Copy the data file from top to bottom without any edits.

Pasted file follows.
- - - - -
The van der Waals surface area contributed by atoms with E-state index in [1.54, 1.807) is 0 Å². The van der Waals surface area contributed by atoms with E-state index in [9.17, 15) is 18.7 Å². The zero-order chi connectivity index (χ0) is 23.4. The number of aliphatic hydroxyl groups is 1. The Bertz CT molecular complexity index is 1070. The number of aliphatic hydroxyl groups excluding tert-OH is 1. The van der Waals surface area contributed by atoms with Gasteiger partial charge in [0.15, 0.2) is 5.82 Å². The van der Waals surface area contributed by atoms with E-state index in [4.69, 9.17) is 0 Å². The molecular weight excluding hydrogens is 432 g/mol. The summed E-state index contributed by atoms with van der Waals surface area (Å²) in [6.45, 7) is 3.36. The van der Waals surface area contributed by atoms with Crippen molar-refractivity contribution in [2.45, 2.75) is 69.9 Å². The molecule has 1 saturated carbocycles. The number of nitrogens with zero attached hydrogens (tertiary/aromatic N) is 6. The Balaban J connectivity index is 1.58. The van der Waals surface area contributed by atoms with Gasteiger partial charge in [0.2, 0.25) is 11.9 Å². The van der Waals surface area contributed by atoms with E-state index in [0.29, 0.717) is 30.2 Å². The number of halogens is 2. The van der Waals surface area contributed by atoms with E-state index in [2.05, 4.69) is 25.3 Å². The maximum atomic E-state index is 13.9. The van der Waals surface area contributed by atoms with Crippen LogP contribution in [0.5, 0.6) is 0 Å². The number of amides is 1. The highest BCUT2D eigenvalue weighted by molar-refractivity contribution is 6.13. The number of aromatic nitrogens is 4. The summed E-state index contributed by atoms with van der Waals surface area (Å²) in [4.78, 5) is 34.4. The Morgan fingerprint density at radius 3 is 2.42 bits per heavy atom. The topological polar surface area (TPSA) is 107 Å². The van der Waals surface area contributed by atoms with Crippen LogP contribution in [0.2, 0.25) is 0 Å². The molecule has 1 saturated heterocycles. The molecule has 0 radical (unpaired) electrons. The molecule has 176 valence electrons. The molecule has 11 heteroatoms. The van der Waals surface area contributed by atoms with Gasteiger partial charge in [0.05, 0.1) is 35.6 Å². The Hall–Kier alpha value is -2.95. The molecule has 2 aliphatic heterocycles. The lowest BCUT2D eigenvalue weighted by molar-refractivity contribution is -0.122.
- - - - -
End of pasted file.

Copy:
The van der Waals surface area contributed by atoms with E-state index in [1.54, 1.807) is 0 Å². The van der Waals surface area contributed by atoms with E-state index in [9.17, 15) is 18.7 Å². The zero-order chi connectivity index (χ0) is 23.4. The number of aliphatic hydroxyl groups is 1. The Bertz CT molecular complexity index is 1070. The number of aliphatic hydroxyl groups excluding tert-OH is 1. The van der Waals surface area contributed by atoms with Gasteiger partial charge in [0.15, 0.2) is 5.82 Å². The van der Waals surface area contributed by atoms with E-state index in [4.69, 9.17) is 0 Å². The molecular weight excluding hydrogens is 432 g/mol. The summed E-state index contributed by atoms with van der Waals surface area (Å²) in [6.45, 7) is 3.36. The van der Waals surface area contributed by atoms with Crippen molar-refractivity contribution in [2.45, 2.75) is 69.9 Å². The molecule has 1 saturated carbocycles. The number of nitrogens with zero attached hydrogens (tertiary/aromatic N) is 6. The Balaban J connectivity index is 1.58. The van der Waals surface area contributed by atoms with Gasteiger partial charge in [0.2, 0.25) is 11.9 Å². The van der Waals surface area contributed by atoms with E-state index in [0.29, 0.717) is 30.2 Å². The number of halogens is 2. The van der Waals surface area contributed by atoms with E-state index in [2.05, 4.69) is 25.3 Å². The maximum atomic E-state index is 13.9. The van der Waals surface area contributed by atoms with Crippen LogP contribution in [0.5, 0.6) is 0 Å². The number of amides is 1. The highest BCUT2D eigenvalue weighted by molar-refractivity contribution is 6.13. The number of aromatic nitrogens is 4. The summed E-state index contributed by atoms with van der Waals surface area (Å²) in [4.78, 5) is 34.4. The Morgan fingerprint density at radius 3 is 2.42 bits per heavy atom. The topological polar surface area (TPSA) is 107 Å². The van der Waals surface area contributed by atoms with Crippen LogP contribution in [0.2, 0.25) is 0 Å². The molecule has 1 saturated heterocycles. The molecule has 0 radical (unpaired) electrons. The molecule has 176 valence electrons. The molecule has 11 heteroatoms. The van der Waals surface area contributed by atoms with Gasteiger partial charge in [0.05, 0.1) is 35.6 Å². The Hall–Kier alpha value is -2.95. The molecule has 2 aliphatic heterocycles. The lowest BCUT2D eigenvalue weighted by molar-refractivity contribution is -0.122.